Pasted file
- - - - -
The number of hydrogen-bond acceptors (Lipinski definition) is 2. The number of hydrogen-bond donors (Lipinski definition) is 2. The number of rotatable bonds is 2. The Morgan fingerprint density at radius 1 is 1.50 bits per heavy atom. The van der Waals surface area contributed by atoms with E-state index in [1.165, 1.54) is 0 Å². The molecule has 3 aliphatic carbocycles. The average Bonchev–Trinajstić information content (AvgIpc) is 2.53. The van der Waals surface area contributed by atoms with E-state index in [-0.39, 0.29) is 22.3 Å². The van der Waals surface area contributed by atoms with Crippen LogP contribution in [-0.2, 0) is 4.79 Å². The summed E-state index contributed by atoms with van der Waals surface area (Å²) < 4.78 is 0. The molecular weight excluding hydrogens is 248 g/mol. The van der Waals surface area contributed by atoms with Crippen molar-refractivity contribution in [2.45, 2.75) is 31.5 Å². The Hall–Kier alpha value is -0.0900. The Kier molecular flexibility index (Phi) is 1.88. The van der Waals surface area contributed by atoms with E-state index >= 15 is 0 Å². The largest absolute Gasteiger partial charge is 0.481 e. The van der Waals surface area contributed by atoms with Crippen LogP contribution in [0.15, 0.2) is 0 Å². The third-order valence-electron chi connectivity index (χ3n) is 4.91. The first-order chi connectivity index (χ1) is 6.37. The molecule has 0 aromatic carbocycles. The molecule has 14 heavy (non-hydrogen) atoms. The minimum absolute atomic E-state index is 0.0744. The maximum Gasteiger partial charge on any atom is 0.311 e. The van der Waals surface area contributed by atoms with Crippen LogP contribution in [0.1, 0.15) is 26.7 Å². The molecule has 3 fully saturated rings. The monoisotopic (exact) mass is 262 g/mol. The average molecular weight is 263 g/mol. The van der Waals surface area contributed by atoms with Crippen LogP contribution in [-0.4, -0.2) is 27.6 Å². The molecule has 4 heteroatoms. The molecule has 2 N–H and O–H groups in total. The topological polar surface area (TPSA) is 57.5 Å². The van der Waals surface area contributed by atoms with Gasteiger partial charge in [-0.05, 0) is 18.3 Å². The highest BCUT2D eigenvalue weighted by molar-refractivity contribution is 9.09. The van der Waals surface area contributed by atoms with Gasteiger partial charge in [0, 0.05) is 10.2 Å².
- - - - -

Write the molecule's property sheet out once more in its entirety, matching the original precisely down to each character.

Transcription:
The number of hydrogen-bond acceptors (Lipinski definition) is 2. The number of hydrogen-bond donors (Lipinski definition) is 2. The number of rotatable bonds is 2. The Morgan fingerprint density at radius 1 is 1.50 bits per heavy atom. The van der Waals surface area contributed by atoms with E-state index in [1.165, 1.54) is 0 Å². The molecule has 3 aliphatic carbocycles. The average Bonchev–Trinajstić information content (AvgIpc) is 2.53. The van der Waals surface area contributed by atoms with E-state index in [-0.39, 0.29) is 22.3 Å². The van der Waals surface area contributed by atoms with Crippen LogP contribution in [-0.2, 0) is 4.79 Å². The summed E-state index contributed by atoms with van der Waals surface area (Å²) < 4.78 is 0. The molecular weight excluding hydrogens is 248 g/mol. The van der Waals surface area contributed by atoms with Crippen molar-refractivity contribution in [2.45, 2.75) is 31.5 Å². The Hall–Kier alpha value is -0.0900. The Kier molecular flexibility index (Phi) is 1.88. The van der Waals surface area contributed by atoms with E-state index >= 15 is 0 Å². The largest absolute Gasteiger partial charge is 0.481 e. The van der Waals surface area contributed by atoms with Crippen LogP contribution in [0.15, 0.2) is 0 Å². The third-order valence-electron chi connectivity index (χ3n) is 4.91. The first-order chi connectivity index (χ1) is 6.37. The molecule has 0 aromatic carbocycles. The molecule has 14 heavy (non-hydrogen) atoms. The minimum absolute atomic E-state index is 0.0744. The maximum Gasteiger partial charge on any atom is 0.311 e. The van der Waals surface area contributed by atoms with Crippen LogP contribution in [0.1, 0.15) is 26.7 Å². The molecule has 3 fully saturated rings. The monoisotopic (exact) mass is 262 g/mol. The average molecular weight is 263 g/mol. The van der Waals surface area contributed by atoms with Crippen LogP contribution in [-0.4, -0.2) is 27.6 Å². The molecule has 4 heteroatoms. The molecule has 2 N–H and O–H groups in total. The topological polar surface area (TPSA) is 57.5 Å². The van der Waals surface area contributed by atoms with Gasteiger partial charge in [-0.05, 0) is 18.3 Å². The highest BCUT2D eigenvalue weighted by molar-refractivity contribution is 9.09. The van der Waals surface area contributed by atoms with Gasteiger partial charge in [0, 0.05) is 10.2 Å².